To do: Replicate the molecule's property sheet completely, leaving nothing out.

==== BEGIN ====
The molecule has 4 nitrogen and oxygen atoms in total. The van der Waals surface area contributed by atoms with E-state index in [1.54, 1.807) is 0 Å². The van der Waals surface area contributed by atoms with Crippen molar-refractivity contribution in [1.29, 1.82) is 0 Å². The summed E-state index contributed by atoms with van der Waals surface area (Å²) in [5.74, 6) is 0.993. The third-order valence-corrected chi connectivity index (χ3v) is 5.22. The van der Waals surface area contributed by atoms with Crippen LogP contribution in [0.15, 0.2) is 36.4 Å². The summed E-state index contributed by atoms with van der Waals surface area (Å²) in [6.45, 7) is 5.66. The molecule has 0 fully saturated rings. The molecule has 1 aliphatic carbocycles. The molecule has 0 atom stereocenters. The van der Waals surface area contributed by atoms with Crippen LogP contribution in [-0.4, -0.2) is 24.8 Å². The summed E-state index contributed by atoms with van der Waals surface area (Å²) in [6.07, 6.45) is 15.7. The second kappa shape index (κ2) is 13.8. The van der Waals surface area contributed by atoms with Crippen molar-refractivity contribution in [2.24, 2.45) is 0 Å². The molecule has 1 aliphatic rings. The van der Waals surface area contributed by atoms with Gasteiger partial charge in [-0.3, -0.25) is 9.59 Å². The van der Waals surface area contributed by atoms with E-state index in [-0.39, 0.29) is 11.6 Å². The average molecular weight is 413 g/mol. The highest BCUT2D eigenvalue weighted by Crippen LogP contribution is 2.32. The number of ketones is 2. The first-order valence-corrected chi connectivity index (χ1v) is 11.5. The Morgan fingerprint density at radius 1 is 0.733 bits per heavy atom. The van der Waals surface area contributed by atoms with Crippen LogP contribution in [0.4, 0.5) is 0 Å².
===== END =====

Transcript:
The molecule has 4 nitrogen and oxygen atoms in total. The van der Waals surface area contributed by atoms with E-state index in [1.54, 1.807) is 0 Å². The van der Waals surface area contributed by atoms with Crippen molar-refractivity contribution in [1.29, 1.82) is 0 Å². The summed E-state index contributed by atoms with van der Waals surface area (Å²) in [5.74, 6) is 0.993. The third-order valence-corrected chi connectivity index (χ3v) is 5.22. The van der Waals surface area contributed by atoms with Crippen LogP contribution in [0.15, 0.2) is 36.4 Å². The summed E-state index contributed by atoms with van der Waals surface area (Å²) in [6.45, 7) is 5.66. The molecule has 0 fully saturated rings. The molecule has 1 aliphatic carbocycles. The molecule has 0 atom stereocenters. The van der Waals surface area contributed by atoms with Crippen LogP contribution in [-0.4, -0.2) is 24.8 Å². The summed E-state index contributed by atoms with van der Waals surface area (Å²) in [6.07, 6.45) is 15.7. The second kappa shape index (κ2) is 13.8. The van der Waals surface area contributed by atoms with Crippen molar-refractivity contribution in [2.24, 2.45) is 0 Å². The molecule has 1 aliphatic rings. The van der Waals surface area contributed by atoms with Gasteiger partial charge in [-0.3, -0.25) is 9.59 Å². The van der Waals surface area contributed by atoms with E-state index in [-0.39, 0.29) is 11.6 Å². The average molecular weight is 413 g/mol. The highest BCUT2D eigenvalue weighted by Crippen LogP contribution is 2.32. The number of ketones is 2. The first-order valence-corrected chi connectivity index (χ1v) is 11.5. The Morgan fingerprint density at radius 1 is 0.733 bits per heavy atom. The van der Waals surface area contributed by atoms with Crippen LogP contribution in [0.4, 0.5) is 0 Å².